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Boxcar Willie - Sold A Million On TV

Born in a small shack along side the railroad tracks in 1931, Boxcar Willie was the son of a farm and section hand for the railroad in Sterratt, Texas. The railroad provided a small 3 room tool shed which served as a house for them. From the front porch to the first set of railroad tracks was about six feet. This is where he spent his childhood, playing on and around the rail cars.
Boxcar joined the Air Force in May of 1949 and fulfilled his dream of becoming a pilot, training on the B-36 bomber. In 1952 the Korean war was in full swing, Lecil was sent for final training in preparation for the conflict. Flight engineers were needed, so he was re-assigned to the magnificent B-29 super fortress as a Flight Engineer and sent to Lincoln, Nebraska.
Boxcar soon had a television show in Lincoln on Channel 10. He also became a radio disc jockey, all this while he held down a job in the Air Force! He formed a band on the TV show called Marty Martin and The Rangers, which traveled all over the plains states. Boxcar, Kurt Doolen and Ray Fino went on the road, calling themselves The Four Black Crows.
In 1962, while playing a club in Boise, a girl came in and sat in front of the bandstand. On first sight he had to have her. He went over and introduced himself, thinking she would already know who he was, since he had been on the radio for years. She had never heard of him. They fell in love, got married and had four children. Her name was Lloene, and she turned out to be a very important part of Boxcar Willie's success. She was supportive of his music, believed in him, and stood by him through some very hard times.
He was still calling himself Marty Martin, but during a trip to California he decided to enter a talent contest as Boxcar Willie at a club called Sam's place. He borrowed a buddy's car and drove to San Jose to sing in the contest. He won $150 for first place - the first time he had performed as Boxcar Willie.
All the while he was still in the Air Force. He had been checked out on C-5s and was flying daily missions. He decided that he was doing his fellow crew members a disservice. Because he had music on his mind and played nightly he could not give his full attention to the aircraft and crew. In 1976 he took his honorable discharge from the Air Force and became Boxcar Willie full time.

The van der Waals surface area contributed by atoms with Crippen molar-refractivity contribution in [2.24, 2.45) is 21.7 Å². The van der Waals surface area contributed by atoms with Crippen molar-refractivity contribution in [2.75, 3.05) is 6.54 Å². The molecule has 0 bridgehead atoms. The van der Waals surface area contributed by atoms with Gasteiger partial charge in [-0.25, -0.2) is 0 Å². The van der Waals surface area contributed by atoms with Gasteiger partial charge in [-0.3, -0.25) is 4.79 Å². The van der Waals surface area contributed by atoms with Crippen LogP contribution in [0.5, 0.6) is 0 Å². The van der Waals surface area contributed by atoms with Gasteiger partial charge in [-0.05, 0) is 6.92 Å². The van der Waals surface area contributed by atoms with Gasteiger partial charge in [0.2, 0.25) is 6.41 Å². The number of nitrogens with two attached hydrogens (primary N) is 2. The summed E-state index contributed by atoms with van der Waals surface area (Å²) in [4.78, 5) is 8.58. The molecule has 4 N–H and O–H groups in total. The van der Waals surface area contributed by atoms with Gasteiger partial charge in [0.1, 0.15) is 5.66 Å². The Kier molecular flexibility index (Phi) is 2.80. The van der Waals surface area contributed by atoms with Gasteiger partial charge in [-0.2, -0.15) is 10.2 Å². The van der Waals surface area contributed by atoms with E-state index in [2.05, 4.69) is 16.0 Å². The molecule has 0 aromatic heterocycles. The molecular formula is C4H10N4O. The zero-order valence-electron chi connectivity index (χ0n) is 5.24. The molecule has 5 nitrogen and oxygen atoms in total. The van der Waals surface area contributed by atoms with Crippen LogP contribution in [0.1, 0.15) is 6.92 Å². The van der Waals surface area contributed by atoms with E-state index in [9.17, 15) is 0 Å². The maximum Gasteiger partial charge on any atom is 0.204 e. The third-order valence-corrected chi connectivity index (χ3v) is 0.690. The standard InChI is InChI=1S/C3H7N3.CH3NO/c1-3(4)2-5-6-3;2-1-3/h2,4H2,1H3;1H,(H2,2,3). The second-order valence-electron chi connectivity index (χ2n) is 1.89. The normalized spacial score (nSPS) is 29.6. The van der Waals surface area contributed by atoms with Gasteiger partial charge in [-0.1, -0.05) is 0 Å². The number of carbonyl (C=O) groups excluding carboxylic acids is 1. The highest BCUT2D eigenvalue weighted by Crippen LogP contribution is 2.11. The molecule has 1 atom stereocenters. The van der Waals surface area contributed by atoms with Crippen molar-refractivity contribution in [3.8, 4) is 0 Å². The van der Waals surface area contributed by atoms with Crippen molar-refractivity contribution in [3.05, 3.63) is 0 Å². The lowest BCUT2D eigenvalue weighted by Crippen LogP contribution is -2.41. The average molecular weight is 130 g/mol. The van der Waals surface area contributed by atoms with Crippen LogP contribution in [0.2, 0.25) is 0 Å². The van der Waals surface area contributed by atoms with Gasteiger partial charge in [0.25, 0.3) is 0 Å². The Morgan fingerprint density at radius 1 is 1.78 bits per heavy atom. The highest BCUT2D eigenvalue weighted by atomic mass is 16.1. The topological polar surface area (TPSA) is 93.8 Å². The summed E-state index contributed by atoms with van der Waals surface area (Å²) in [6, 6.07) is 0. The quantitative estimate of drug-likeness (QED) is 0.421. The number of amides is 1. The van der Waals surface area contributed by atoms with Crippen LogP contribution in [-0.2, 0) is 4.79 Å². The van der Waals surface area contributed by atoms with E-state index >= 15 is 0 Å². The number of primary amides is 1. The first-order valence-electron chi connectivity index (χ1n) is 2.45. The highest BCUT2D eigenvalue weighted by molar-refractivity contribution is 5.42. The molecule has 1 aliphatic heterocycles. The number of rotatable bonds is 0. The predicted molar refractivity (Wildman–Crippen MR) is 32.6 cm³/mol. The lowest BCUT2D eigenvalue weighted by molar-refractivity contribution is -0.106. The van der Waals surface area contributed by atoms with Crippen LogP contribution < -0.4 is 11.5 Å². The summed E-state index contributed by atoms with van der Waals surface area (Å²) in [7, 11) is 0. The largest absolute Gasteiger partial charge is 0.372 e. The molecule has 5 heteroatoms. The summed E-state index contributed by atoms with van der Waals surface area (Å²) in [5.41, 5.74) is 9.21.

The family moved to Middlothian, Texas and rented a small house. Times were hard and there wasn't much money. It was Christmas Eve and Boxcar went to the post office to check his mail and there was a check for $88. The proceeds were royalties for a song he had written called "Golf On The Moon."
Boxcar Willie had the talent but the gimmick just hadn't been there until now. He just put on a hobo costume and the crowds loved it. He was playing at the Silver Saddle in Grand Prairie Texas, and George Jones was there. George's agent saw Boxcar perform and ask him to come play at George's club in Nashville "The Possum Hollow". When he got off stage everybody was patting him on the back. Waylon was there, George, and others congratulated him. A Scottish talent agent wanted to book him in England. Boxcar went over and worked one month. Getting his start in England proved to be another rung in the ladder of success for Boxcar Willie. The media began to notice this genuine railroad hobo. He didn't have the flash and sparkle of most of the stars. He was a hobo with a tune and the public loved him. Within a span of four years he became world famous, conquering Europe first then the United States. He acknowledged the media coverage as the reason his fame began to spread. He was working hard and always thinking of ways to sell records.
He went to New York and recorded a television commercial featuring a double album set. When it ran on national television the phones rang off the hook, it was his big break here in the U.S. he sold millions of albums on TV. Most of them were sold on late night commercials, and in some quarters Boxcar Willie was a laughingstock. He was the punch line of jokes and called a no-talent ass clown. But the cash still rolled in.
That year he sold more yardage of 8-track tapes than any other country artist.
Was Boxcar Willie excellent enough to be inducted? Yes, because he was a prolific lyricist and a genius at marketing. He was also an excellent entertainer, often telling funny little stories to go along with his homespun tunes.
One of the highlights of Boxcar's career was when Roy Acuff had invited him to the Grand Ole Opry. It was a dream of a lifetime for Boxcar, having grown up in awe of the performers on the show. Roy and the Smoky Mountain Boys were impressed with his brand of entertainment. In 1981 Boxcar became the sixtieth member to be inducted into the Grand Ole Opry. This touched Boxcar to the point of tears.
In 1985 Boxcar had been on the road 300 days a year for the last ten years. He had found something happening in the entertainment scene in Branson, Missouri and took Lloene there to check it out. They thought it was the best place in the world, moved there, and opened a Music theater across from Roy Clark's place.
On Halloween of 1996 Boxcar was diagnosed with cancer. Boxcar's subsequent battle with leukemia was tough, and he fought hard. He wasn't afraid of dying, but he was upset because he knew he wouldn't be here to watch after his family. Lecil Travis Martin, aka Boxcar Willie died April 12th, 1999 in Branson, Missouri.